At a press conference today with Majority Leader Eric Cantor (R-VA), House Speaker John Boehner (R-OH) underscored the need for President Obama and his Democratic-controlled Senate to take action to avert the massive tax hikes and replace the defense sequester scheduled to take effect in just 10 days.  As Speaker Boehner noted, the House has already passed legislation to avert the entire fiscal cliff, and it is now up to the Democrats who run Washington to get serious about the spending cuts and entitlement reforms needed to address our debt and resolve the fiscal cliff. Following are Speaker Boehner’s remarks:

“As you know, the House did not take up the tax bill last night because we didn’t have the votes to pass it.  It’s not the outcome that I wanted, but that was the will of the House.

“So, unless the President and Congress take action, tax rates will go up on every American taxpayer and devastating defense cuts will go into effect in ten days.

“The House has already passed bills addressing the fiscal cliff.  We passed a bill replacing the president’s sequester with responsible spending cuts and did it last May.  We passed a bill to stop all the tax hikes on the American people scheduled to take effect January 1, and we did that on August 1.  And we’ve proposed plans over and over again that Democrats used to support, but now they won’t.

“I don’t want taxes to go up. Republicans don’t want taxes to go up.  But we only run the House, the Democrats continue to run Washington.

“What the president has proposed so far simply won’t do anything to solve our spending problem.  He wants more spending and more tax hikes that will hurt our economy.  And he simply won’t deal honestly with entitlement reform and the big issues that are facing our country. 

“We need significant spending cuts and real tax reform to address our long-term debt problem and pave the way for long-term growth and real growth in jobs in our country.

We’ll continue to work with our colleagues in the House and the Senate on a plan that protects families and small businesses from the fiscal cliff.”

Political Headlines December 20, 2012: House Majority Leader Eric Cantor Confident in Fiscal Cliff Plan B’s Passage as House Readies Vote

POLITICAL HEADLINES

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OBAMA PRESIDENCY & THE 112TH CONGRESS:

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Cantor Confident in Plan B’s Passage as House Readies Vote

Source: ABC News Radio, 12-20-12

Mark Wilson/Getty Images

House Majority Leader Eric Cantor says Republicans will move forward with a vote Thursday evening to pass Speaker of the House John Boehner’s so-called “Plan B” option — a permanent extension of the current tax rates for taxpayers making up to $1 million, while also replacing the first year of cuts in the sequester set to take effect on Jan. 2.

While Republicans voted months ago to replace the sequester and extend all of the current tax rates, Cantor, R-Va., said the votes Thursday will show Republicans are “taking concrete action to avoid the fiscal cliff.”

“Our members understand that the nation faces the largest tax increase in its history come January 1, 2013,” he said. “We protect 99.81 percent of American taxpayers from a tax increase in these very difficult economic times. We hope that the Senate will take this bill up along with the Spending Reduction Act and get the job done in lieu of or absent any kind of agreement coming from the White House.”…READ MORE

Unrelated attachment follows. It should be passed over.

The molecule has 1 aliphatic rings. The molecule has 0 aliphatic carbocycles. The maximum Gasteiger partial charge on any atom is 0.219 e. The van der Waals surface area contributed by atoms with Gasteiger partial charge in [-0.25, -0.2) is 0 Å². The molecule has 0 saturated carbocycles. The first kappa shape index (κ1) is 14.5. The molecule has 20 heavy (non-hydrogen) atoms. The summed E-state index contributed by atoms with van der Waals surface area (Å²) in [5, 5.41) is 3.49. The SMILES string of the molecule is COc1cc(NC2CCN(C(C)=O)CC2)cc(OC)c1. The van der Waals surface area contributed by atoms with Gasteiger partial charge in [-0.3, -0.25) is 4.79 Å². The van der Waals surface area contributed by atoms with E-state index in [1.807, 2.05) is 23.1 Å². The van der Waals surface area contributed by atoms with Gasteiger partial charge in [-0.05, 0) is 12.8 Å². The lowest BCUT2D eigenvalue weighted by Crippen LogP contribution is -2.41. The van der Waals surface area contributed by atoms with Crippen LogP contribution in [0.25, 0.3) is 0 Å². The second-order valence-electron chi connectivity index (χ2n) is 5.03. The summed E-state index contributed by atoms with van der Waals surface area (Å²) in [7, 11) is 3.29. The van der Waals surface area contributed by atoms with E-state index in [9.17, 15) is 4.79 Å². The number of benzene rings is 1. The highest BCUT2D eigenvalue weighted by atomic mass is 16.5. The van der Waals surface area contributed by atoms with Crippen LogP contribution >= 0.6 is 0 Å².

Political Headlines November 12, 2012: House Majority Leader Eric Cantor Knew of Petraeus Affair in October

POLITICAL HEADLINES

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OBAMA PRESIDENCY & THE 112TH CONGRESS:

THE HEADLINES….

Majority Leader Eric Cantor Knew of Petraeus Affair in October

Source: ABC News Radio, 11-12-12

House Majority Leader Eric Cantor knew of David Petraeus’ affair with biographer Paula Broadwell almost two weeks before the former CIA director resigned his post.
A senior Cantor aide told ABC News that the Republican congressman from Virginia learned about the FBI investigation that brought the affair to light in a phone conversation with an FBI agent Oct. 27….READ MORE

Political Headlines November 11, 2012: Paula Broadwell, David Petraeus’ Alleged Mistress, Embedded With Him for 1 Year in Afghanistan

POLITICAL HEADLINES

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OBAMA PRESIDENCY & THE 112TH CONGRESS:

THE HEADLINES….

Paula Broadwell, David Petraeus’ Alleged Mistress, Embedded With Him for 1 Year in Afghanistan

Source: ABC News Radio, 11-11-12

DoD photo by Cherie Cullen/Released

As a biographer to Gen. David Petraeus, Paula Broadwell enjoyed tremendous access to the general during the year they spent together in Afghanistan, finding out the idiosyncrasies that helped shaped the man who was the public face of the war.

“He was really motivated to please his father when he was younger,” Broadwell told ABC News’ Christiane Amanpour earlier this year. “His father doled out what he called gruff love, so he was always working hard to keep his father happy and I think that’s reflected in his personality now.”

It was clear in interviews Broadwell gave to promote her book, “All In: The Education of General David Petraeus” that she and the general shared a mutual trust. What remained unseen, however, was an extramarital affair that sources say was discovered by the FBI after intimate emails sent from the CIA director were found in Broadwell’s email inbox….READ MORE